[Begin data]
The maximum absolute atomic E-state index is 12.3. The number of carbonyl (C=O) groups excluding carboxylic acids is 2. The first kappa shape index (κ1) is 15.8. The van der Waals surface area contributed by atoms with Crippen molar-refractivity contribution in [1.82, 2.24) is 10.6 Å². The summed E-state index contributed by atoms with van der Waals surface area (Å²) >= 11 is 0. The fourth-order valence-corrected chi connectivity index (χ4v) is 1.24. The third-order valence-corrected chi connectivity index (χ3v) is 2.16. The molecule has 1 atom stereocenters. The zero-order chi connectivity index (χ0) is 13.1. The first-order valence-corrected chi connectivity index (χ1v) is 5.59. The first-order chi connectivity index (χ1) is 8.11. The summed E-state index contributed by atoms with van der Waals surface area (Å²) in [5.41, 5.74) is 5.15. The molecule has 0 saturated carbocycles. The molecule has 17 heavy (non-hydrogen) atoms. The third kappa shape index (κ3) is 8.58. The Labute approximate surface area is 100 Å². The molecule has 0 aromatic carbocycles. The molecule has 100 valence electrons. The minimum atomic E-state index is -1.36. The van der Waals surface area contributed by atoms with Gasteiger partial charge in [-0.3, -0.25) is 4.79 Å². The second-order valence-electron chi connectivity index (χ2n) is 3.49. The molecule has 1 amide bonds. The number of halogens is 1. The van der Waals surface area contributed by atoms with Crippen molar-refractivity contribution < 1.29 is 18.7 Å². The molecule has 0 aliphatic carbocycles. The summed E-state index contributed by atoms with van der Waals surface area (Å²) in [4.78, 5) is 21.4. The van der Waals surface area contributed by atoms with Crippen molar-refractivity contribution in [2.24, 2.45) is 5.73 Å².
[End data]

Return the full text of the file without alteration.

The maximum absolute atomic E-state index is 12.3. The number of carbonyl (C=O) groups excluding carboxylic acids is 2. The first kappa shape index (κ1) is 15.8. The van der Waals surface area contributed by atoms with Crippen molar-refractivity contribution in [1.82, 2.24) is 10.6 Å². The summed E-state index contributed by atoms with van der Waals surface area (Å²) >= 11 is 0. The fourth-order valence-corrected chi connectivity index (χ4v) is 1.24. The third-order valence-corrected chi connectivity index (χ3v) is 2.16. The molecule has 1 atom stereocenters. The zero-order chi connectivity index (χ0) is 13.1. The first-order valence-corrected chi connectivity index (χ1v) is 5.59. The first-order chi connectivity index (χ1) is 8.11. The summed E-state index contributed by atoms with van der Waals surface area (Å²) in [5.41, 5.74) is 5.15. The molecule has 0 saturated carbocycles. The molecule has 17 heavy (non-hydrogen) atoms. The third kappa shape index (κ3) is 8.58. The Labute approximate surface area is 100 Å². The molecule has 0 aromatic carbocycles. The molecule has 100 valence electrons. The minimum atomic E-state index is -1.36. The van der Waals surface area contributed by atoms with Gasteiger partial charge in [-0.3, -0.25) is 4.79 Å². The second-order valence-electron chi connectivity index (χ2n) is 3.49. The molecule has 1 amide bonds. The number of halogens is 1. The van der Waals surface area contributed by atoms with Crippen molar-refractivity contribution < 1.29 is 18.7 Å². The molecule has 0 aliphatic carbocycles. The summed E-state index contributed by atoms with van der Waals surface area (Å²) in [4.78, 5) is 21.4. The van der Waals surface area contributed by atoms with Crippen molar-refractivity contribution in [2.24, 2.45) is 5.73 Å².